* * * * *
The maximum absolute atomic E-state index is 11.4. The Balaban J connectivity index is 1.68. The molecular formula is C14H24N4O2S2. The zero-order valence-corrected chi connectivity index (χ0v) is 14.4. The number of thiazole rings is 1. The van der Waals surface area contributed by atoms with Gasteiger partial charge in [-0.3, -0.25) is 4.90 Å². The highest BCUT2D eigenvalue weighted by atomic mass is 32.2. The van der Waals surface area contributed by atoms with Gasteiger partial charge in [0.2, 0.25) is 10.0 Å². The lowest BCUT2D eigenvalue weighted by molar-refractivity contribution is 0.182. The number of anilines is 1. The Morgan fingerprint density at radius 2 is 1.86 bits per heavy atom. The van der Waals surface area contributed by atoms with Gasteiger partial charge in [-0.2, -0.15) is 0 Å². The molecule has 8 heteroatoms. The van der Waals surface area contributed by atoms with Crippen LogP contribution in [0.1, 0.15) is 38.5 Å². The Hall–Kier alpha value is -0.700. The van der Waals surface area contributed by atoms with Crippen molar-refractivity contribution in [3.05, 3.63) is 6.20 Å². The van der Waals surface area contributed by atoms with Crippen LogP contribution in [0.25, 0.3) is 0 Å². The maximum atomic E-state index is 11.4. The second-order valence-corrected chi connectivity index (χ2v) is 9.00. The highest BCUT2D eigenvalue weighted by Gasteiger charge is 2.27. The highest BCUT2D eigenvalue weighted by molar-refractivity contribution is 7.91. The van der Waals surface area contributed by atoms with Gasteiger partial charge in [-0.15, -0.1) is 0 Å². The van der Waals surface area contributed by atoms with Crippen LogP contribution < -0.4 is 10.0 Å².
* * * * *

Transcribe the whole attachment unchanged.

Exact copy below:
The maximum absolute atomic E-state index is 11.4. The Balaban J connectivity index is 1.68. The molecular formula is C14H24N4O2S2. The zero-order valence-corrected chi connectivity index (χ0v) is 14.4. The number of thiazole rings is 1. The van der Waals surface area contributed by atoms with Gasteiger partial charge in [-0.3, -0.25) is 4.90 Å². The highest BCUT2D eigenvalue weighted by atomic mass is 32.2. The van der Waals surface area contributed by atoms with Gasteiger partial charge in [0.2, 0.25) is 10.0 Å². The lowest BCUT2D eigenvalue weighted by molar-refractivity contribution is 0.182. The number of anilines is 1. The Morgan fingerprint density at radius 2 is 1.86 bits per heavy atom. The van der Waals surface area contributed by atoms with Gasteiger partial charge in [-0.2, -0.15) is 0 Å². The molecule has 8 heteroatoms. The van der Waals surface area contributed by atoms with Crippen LogP contribution in [0.1, 0.15) is 38.5 Å². The Hall–Kier alpha value is -0.700. The van der Waals surface area contributed by atoms with Crippen molar-refractivity contribution in [3.05, 3.63) is 6.20 Å². The van der Waals surface area contributed by atoms with Crippen LogP contribution in [0.25, 0.3) is 0 Å². The maximum atomic E-state index is 11.4. The second-order valence-corrected chi connectivity index (χ2v) is 9.00. The highest BCUT2D eigenvalue weighted by Gasteiger charge is 2.27. The highest BCUT2D eigenvalue weighted by molar-refractivity contribution is 7.91. The van der Waals surface area contributed by atoms with Gasteiger partial charge in [-0.15, -0.1) is 0 Å². The van der Waals surface area contributed by atoms with Crippen LogP contribution < -0.4 is 10.0 Å².